By Bob Gershberg, CEO/Managing Partner, Wray Executive Search
As the country gets vaccinated and the light at the end of the tunnel shines brightly for the economy and the restaurant industry, a challenge we have become all too familiar with has returned with a bang. Strengthened by the additional fiscal stimulus, the economy is projected to expand at a steady pace in 2021. Real GDP will grow at annualized rates of at least 5-6% during each quarter of 2021 – the first such occurrence during a calendar year since 1983.
Prior to the coronavirus pandemic, the U.S. economy was experiencing its longest expansion on record. More than 22.8 million jobs were added during the 10-year period ending February 2020, and the unemployment rate hovered near half century lows, according to data from the Bureau of Labor Statistics. The war for talent was raging. When the economy shed nearly 22.4 million jobs in March and April, it wiped out most of the gains of the previous 10 years. Although 12.3 million jobs were added back to payrolls during the final 8 months of 2020, the economy still finished the year more than 10 million jobs below pre-pandemic levels.
When the pandemic hit, 7.7 million jobs were lost in the hospitality industry, according to April estimates—a staggering and inconceivable number. Since that time, the Bureau of Labor Statistics has indicated an incremental increase in job creation adding back 4.5 million over the last 5 months. However, employment is still down 3.6 million (58%) below where it was in February according to restaurant.org. With nearly half of the jobs still lost, additional studies suggest that only 28.4% of restaurant operators are employing 80-100% of their pre-COVID employees. Simply put, the restaurant industry is uniquely affected by these unemployment statistics, as well as other compelling dynamics.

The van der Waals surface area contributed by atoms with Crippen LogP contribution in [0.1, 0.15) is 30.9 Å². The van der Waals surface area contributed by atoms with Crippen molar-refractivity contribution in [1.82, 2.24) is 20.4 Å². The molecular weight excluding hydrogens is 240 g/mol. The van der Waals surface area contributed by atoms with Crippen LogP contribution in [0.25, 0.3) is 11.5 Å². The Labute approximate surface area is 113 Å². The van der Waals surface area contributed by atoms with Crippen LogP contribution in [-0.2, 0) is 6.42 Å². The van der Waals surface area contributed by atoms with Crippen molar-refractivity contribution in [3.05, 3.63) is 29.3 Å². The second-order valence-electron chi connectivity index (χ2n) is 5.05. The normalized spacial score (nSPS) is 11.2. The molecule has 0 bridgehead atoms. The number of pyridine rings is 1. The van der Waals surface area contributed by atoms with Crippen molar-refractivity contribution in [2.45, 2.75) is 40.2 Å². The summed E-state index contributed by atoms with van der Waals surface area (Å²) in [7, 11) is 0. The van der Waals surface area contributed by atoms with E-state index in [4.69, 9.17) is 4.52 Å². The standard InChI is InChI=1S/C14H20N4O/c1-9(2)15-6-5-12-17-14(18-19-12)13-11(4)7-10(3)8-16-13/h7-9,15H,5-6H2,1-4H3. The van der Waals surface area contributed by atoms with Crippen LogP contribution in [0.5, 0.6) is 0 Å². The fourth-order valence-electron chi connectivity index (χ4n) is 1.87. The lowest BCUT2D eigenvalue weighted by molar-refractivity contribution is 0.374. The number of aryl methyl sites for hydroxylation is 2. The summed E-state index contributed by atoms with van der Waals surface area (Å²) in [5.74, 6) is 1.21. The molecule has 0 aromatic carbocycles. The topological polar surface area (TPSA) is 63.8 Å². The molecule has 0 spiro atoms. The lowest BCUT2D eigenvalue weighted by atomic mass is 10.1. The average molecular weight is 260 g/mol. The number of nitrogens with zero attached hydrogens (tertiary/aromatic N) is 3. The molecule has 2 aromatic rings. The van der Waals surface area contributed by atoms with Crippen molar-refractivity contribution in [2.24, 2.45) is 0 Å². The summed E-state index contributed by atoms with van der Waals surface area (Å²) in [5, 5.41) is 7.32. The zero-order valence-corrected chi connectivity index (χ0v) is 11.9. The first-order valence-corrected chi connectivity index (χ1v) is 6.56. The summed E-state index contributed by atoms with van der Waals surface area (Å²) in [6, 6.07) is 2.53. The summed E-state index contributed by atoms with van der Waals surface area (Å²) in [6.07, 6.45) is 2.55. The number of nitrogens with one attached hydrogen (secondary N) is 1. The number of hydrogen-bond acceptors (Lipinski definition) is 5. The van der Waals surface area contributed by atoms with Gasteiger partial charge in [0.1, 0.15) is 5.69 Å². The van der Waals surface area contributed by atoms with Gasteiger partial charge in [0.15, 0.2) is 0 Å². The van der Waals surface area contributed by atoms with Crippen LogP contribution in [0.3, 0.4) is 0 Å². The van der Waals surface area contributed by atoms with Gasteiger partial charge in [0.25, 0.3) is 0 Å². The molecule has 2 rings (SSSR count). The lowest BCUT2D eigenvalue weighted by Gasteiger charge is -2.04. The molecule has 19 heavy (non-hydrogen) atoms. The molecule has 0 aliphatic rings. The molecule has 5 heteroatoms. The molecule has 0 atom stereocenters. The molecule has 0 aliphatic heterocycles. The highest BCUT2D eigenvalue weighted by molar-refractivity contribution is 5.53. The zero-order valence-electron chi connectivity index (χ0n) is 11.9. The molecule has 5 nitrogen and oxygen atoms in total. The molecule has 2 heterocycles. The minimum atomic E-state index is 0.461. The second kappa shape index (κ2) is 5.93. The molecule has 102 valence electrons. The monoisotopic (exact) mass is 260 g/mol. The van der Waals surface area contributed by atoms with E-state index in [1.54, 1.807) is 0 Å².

The influences that made staffing challenging pre-COVID-19, as defined by the war for talent or talent crisis, have not disappeared just because there are more workers to choose from. In fact, it is more challenging than ever. The Bureau of Labor Statistics projects 14% growth for “food and beverage serving and related workers,” and the restaurant industry is poised for a 6% growth over the next decade. While these numbers are high, the turnover rate is at a staggering 75%. According to The Bureau of Labor Statistics, the restaurant industry will need somewhere around 150,000 more cooks by 2026 than we have in today’s market.
In the past, a manager had the teen workforce at their disposal, but the number of teens in the labor force is predicted to drop by 660,000 over the next decade. Thanks to internet culture, teens are focused on entrepreneurial efforts and are eying volunteer opportunities and community service gigs that look good on college resumes.
Another challenge to the hiring pipeline is the slowdown of immigration entry. It is no secret that a huge percentage of restaurant workers are foreign-born, and the cap on the number of HB-2 visas approved equates to longer lines.
A few ways to enhance retention at the staff level:
- Hire the right people. The “warm body” syndrome never works
- Be competitive with compensation
- Prioritize training and remember it is a constant
- Cultivate relationships with your people. Take time to get to know them, and encourage your managers to do the same
- Foster their well-being; physical, financial, and emotional health
- Align your people around a shared vision and values.
Be well! Stay safe!
All the best,
Bob Gershberg |CEO|Managing Partner|
(888) 875-9993 ext. 102
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